She left the country on a border run near what I believe was from my grandparent’s village of Adi Quala to its Tigrayan neighbors.
Who really knew if Regat thought her daughter would leave?
Who knew if Regat had any thoughts lingering in the back of her mind.
My cousin, Semhar, took the dangerous (and respectfully deceitful) way out of Eritrea. She allegedly confiscated a pile of money to pay her way across the Southern border along with her peers.
(Where the details get murky are here.)
She fell to her death into a lake that swept her away. She might have had a grip on the person in front or behind her. I hear nineteen others were with Semhar. And that Semhar was the only one who drowned. I don’t know who phoned my family so they could relay the most devastating information any parent could meet, but that harrowing phone call confirmed that the journey to raising a daughter in poverty a regret.
What I do know is that Semhar’s body was never found.
She may have been 21 years young when she lost her life.
She may have celebrated her 26th birthday today.
She may have found shelter somewhere in one of those European countries today.
She may have been able to send our grandfather money to build a toilet he’s been telling my mom over long-distance calling.
She may have made a courtesy call to her mother in Eritrea today.
But she knows our family would have come up with enough money to bury her.
She knows our family misses her dearly.
All I remember of Semhar was that she didn’t resemble her mother, my aunt Regat but shared a similar web of physical attributes mirrored in her younger brother’s face. Cerack, age 16.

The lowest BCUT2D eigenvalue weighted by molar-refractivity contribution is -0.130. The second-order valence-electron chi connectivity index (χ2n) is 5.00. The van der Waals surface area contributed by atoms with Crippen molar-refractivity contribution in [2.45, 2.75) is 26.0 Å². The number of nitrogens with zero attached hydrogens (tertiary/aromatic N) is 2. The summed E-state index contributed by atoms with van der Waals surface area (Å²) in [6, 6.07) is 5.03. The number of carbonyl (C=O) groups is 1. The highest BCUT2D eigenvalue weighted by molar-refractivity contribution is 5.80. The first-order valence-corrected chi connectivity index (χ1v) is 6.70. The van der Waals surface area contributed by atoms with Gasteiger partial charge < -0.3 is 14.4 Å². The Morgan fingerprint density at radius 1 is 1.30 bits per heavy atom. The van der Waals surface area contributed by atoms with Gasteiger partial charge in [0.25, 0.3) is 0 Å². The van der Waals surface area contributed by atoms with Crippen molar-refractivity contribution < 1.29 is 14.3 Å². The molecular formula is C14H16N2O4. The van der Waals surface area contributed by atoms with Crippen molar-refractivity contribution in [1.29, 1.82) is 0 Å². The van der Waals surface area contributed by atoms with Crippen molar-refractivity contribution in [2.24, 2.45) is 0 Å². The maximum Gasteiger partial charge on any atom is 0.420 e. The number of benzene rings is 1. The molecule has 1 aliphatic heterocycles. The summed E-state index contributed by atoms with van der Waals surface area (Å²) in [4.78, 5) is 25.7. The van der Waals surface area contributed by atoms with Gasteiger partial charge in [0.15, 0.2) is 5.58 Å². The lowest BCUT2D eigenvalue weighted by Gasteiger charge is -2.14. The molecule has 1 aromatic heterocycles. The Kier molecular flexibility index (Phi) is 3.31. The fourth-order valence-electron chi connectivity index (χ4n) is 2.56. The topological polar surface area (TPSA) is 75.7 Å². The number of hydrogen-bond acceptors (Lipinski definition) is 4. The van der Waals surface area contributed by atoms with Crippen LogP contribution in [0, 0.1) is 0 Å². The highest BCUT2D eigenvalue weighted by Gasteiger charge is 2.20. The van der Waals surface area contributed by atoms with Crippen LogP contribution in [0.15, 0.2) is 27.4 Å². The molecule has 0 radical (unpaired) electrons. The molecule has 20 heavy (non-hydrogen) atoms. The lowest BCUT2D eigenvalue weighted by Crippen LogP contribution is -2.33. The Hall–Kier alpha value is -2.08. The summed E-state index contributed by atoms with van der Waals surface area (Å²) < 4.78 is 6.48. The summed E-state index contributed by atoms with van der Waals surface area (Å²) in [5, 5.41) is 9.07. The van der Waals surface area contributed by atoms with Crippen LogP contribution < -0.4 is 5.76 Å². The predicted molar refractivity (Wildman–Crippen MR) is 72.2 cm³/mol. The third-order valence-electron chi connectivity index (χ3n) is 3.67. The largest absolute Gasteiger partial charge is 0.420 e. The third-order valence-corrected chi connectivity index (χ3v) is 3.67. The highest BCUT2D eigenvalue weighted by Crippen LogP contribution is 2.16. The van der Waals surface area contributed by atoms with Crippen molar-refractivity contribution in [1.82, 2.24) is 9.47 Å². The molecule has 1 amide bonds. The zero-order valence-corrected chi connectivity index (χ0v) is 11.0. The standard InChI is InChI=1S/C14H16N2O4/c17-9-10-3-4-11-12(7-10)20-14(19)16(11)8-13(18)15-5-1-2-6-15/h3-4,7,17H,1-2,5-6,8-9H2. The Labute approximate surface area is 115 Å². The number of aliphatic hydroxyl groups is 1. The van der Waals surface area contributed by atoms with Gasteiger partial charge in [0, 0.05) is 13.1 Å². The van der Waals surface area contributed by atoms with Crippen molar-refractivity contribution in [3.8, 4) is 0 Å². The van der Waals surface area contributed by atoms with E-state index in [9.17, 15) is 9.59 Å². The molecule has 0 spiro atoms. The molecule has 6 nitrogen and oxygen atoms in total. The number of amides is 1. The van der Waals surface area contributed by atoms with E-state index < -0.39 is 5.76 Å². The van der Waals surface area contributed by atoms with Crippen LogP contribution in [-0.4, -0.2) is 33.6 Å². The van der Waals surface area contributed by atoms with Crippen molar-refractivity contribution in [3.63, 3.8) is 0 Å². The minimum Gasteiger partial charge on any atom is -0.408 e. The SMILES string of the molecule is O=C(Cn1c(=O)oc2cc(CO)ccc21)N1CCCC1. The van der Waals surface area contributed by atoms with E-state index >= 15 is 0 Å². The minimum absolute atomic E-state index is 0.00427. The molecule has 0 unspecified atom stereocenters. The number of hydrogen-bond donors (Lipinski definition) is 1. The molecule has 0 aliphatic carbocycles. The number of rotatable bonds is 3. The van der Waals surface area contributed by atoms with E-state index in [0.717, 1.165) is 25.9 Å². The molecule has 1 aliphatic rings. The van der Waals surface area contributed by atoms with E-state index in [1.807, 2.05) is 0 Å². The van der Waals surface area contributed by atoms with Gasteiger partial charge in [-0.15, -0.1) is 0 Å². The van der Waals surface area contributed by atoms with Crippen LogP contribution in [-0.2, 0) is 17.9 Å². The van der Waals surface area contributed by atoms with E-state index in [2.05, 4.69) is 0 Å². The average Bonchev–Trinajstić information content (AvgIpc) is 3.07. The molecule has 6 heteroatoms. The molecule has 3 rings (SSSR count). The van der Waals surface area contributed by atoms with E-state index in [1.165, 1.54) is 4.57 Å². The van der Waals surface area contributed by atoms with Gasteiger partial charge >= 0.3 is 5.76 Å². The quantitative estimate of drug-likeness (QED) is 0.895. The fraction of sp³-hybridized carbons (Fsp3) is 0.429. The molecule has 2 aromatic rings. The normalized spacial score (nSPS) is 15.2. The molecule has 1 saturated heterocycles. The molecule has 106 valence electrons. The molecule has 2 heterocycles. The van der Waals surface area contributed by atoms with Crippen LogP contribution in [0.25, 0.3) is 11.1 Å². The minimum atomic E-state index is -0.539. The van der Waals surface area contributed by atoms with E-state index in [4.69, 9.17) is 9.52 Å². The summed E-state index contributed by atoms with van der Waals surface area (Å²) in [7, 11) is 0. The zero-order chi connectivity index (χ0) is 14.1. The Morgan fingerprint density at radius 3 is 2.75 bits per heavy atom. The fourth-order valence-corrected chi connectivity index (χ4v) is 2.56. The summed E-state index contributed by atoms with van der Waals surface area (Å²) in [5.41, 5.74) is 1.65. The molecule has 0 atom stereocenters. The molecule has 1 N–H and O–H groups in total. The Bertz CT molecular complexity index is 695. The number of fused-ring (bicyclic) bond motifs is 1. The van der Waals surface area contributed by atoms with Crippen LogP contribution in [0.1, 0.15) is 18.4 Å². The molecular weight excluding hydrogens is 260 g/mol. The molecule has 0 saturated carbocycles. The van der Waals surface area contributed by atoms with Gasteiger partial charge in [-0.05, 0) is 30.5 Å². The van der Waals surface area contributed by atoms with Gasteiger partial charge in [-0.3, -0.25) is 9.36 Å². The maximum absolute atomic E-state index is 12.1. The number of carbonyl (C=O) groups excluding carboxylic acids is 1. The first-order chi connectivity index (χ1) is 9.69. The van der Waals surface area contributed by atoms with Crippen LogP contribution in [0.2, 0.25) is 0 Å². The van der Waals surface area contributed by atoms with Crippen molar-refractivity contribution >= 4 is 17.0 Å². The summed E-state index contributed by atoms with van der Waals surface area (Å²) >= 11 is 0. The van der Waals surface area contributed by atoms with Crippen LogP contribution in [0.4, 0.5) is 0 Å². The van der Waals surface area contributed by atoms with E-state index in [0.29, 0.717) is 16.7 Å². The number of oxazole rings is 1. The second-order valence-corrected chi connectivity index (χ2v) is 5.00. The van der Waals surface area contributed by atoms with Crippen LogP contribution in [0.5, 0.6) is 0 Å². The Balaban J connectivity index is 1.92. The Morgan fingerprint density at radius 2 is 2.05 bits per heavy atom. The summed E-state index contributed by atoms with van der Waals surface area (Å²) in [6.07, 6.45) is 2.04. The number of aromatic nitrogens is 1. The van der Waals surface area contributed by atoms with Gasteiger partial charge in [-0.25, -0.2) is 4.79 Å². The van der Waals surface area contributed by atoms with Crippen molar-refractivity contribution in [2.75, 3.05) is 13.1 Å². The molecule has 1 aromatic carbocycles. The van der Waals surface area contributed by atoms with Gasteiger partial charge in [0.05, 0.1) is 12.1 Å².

At times, Regat tries to earn whatever she can by selling scarves and other articles of clothing. An uncle confined to the military in Eritrea replenishes Regat with items for her to sell on errand runs to Asmara. Regat usually sells them through word of mouth.
Regat resides in the Arbaete Asmara district with her son and my feisty aunt whose name means beautiful in Italian. They are overwhelmed with poverty and are grappling rent inflation in the neighborhood. I’ve only been to their place once and I’m embarrassed to say in print how much money the tenants are requesting from them given the size and conditions of the home, accessibility to public transportation, and the increased cost of living in the country.
The home is about the same size as my bedroom in the States. It’s a narrow room with twin beds on opposite sides, a television, duqas (stools) in lieu on chairs, and shelves for ornaments and pictures. About seven people could wedge inside.
I didn’t see a bathroom in my aunts’ bedroom-style home either. I think I peed somewhere squatting outside.
Sometime during my visit, I noticed half of my family dozed off amid Asmara’s heat heat that leaped in through Regat’s open door. Calm and not conversing as much as we normally have, the sun had successfully blocked all points of pity on Regat’s miniscule home. We just shared a family-sized shahani with enough injera/tayta to feed the mouths of five adults and three children. I even noticed a portrait of Semhar printed on a card with angels around her that said “Zekire seleste aqmi” in Tigrinya.
Could a parent who loses her child even stomach looking at a digitized print of her every day? I thought.
As our pallets were still salivating from the pungent berbere now in our bellies, I realized Regat wasn’t suffering after all. As long as she continued to walk in the faith of amlak, she was rich off the wealth of her vivacious family and self.
This blessing called family and self-love isn’t a given.
Even though I’m not physically near Regat, I am always with her in spirit. The faint sound of her jabber, laughs, limped walking and smile remains etched in my mind continents away.